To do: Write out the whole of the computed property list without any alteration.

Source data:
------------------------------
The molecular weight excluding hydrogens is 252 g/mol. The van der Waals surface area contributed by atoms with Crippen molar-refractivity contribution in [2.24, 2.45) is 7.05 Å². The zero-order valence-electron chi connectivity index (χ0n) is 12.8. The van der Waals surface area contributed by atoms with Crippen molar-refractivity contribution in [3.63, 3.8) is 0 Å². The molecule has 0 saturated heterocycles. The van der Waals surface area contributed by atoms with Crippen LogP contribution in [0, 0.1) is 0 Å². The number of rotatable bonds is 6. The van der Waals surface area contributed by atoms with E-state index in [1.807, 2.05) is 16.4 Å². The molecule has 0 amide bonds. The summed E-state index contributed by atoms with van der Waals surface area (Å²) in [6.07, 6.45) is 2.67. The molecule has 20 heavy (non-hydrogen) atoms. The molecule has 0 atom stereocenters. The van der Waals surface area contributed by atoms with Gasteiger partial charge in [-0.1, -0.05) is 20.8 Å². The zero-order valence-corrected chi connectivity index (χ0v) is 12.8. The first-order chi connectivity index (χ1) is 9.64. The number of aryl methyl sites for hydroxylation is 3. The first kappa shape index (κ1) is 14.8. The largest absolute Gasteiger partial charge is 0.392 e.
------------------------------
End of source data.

The molecular weight excluding hydrogens is 252 g/mol. The van der Waals surface area contributed by atoms with Crippen molar-refractivity contribution in [2.24, 2.45) is 7.05 Å². The zero-order valence-electron chi connectivity index (χ0n) is 12.8. The van der Waals surface area contributed by atoms with Crippen molar-refractivity contribution in [3.63, 3.8) is 0 Å². The molecule has 0 saturated heterocycles. The van der Waals surface area contributed by atoms with Crippen LogP contribution in [0, 0.1) is 0 Å². The number of rotatable bonds is 6. The van der Waals surface area contributed by atoms with E-state index in [1.807, 2.05) is 16.4 Å². The molecule has 0 amide bonds. The summed E-state index contributed by atoms with van der Waals surface area (Å²) in [6.07, 6.45) is 2.67. The molecule has 20 heavy (non-hydrogen) atoms. The molecule has 0 atom stereocenters. The van der Waals surface area contributed by atoms with Gasteiger partial charge in [-0.1, -0.05) is 20.8 Å². The zero-order valence-corrected chi connectivity index (χ0v) is 12.8. The first-order chi connectivity index (χ1) is 9.64. The number of aryl methyl sites for hydroxylation is 3. The first kappa shape index (κ1) is 14.8. The largest absolute Gasteiger partial charge is 0.392 e.